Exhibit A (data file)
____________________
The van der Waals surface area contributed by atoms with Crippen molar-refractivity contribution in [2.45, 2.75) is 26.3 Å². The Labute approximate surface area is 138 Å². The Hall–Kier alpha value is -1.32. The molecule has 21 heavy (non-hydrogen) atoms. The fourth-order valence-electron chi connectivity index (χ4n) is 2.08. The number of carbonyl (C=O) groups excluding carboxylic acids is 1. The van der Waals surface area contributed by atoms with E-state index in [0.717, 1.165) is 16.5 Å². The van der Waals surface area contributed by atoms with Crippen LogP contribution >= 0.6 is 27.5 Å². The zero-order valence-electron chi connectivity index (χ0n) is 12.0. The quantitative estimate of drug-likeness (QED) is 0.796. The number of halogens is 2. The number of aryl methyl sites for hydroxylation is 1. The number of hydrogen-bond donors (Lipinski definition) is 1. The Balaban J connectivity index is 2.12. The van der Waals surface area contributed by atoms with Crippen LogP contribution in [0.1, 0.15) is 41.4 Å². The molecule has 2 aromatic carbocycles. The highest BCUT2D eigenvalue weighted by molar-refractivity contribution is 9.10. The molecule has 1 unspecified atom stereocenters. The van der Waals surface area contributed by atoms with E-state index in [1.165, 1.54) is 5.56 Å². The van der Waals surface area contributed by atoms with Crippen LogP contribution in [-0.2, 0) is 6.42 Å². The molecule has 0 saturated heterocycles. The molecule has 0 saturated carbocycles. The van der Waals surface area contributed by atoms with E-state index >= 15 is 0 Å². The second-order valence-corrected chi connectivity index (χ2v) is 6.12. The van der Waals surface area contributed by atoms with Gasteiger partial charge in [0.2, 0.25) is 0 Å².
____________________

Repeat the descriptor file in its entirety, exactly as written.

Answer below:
The van der Waals surface area contributed by atoms with Crippen molar-refractivity contribution in [2.45, 2.75) is 26.3 Å². The Labute approximate surface area is 138 Å². The Hall–Kier alpha value is -1.32. The molecule has 21 heavy (non-hydrogen) atoms. The fourth-order valence-electron chi connectivity index (χ4n) is 2.08. The number of carbonyl (C=O) groups excluding carboxylic acids is 1. The van der Waals surface area contributed by atoms with E-state index in [0.717, 1.165) is 16.5 Å². The van der Waals surface area contributed by atoms with Crippen LogP contribution >= 0.6 is 27.5 Å². The zero-order valence-electron chi connectivity index (χ0n) is 12.0. The quantitative estimate of drug-likeness (QED) is 0.796. The number of halogens is 2. The number of aryl methyl sites for hydroxylation is 1. The number of hydrogen-bond donors (Lipinski definition) is 1. The Balaban J connectivity index is 2.12. The van der Waals surface area contributed by atoms with Crippen LogP contribution in [0.1, 0.15) is 41.4 Å². The molecule has 2 aromatic carbocycles. The highest BCUT2D eigenvalue weighted by molar-refractivity contribution is 9.10. The molecule has 1 unspecified atom stereocenters. The van der Waals surface area contributed by atoms with E-state index in [1.165, 1.54) is 5.56 Å². The van der Waals surface area contributed by atoms with Crippen LogP contribution in [-0.2, 0) is 6.42 Å². The molecule has 0 saturated heterocycles. The molecule has 0 saturated carbocycles. The van der Waals surface area contributed by atoms with E-state index >= 15 is 0 Å². The second-order valence-corrected chi connectivity index (χ2v) is 6.12. The van der Waals surface area contributed by atoms with Gasteiger partial charge in [0.2, 0.25) is 0 Å².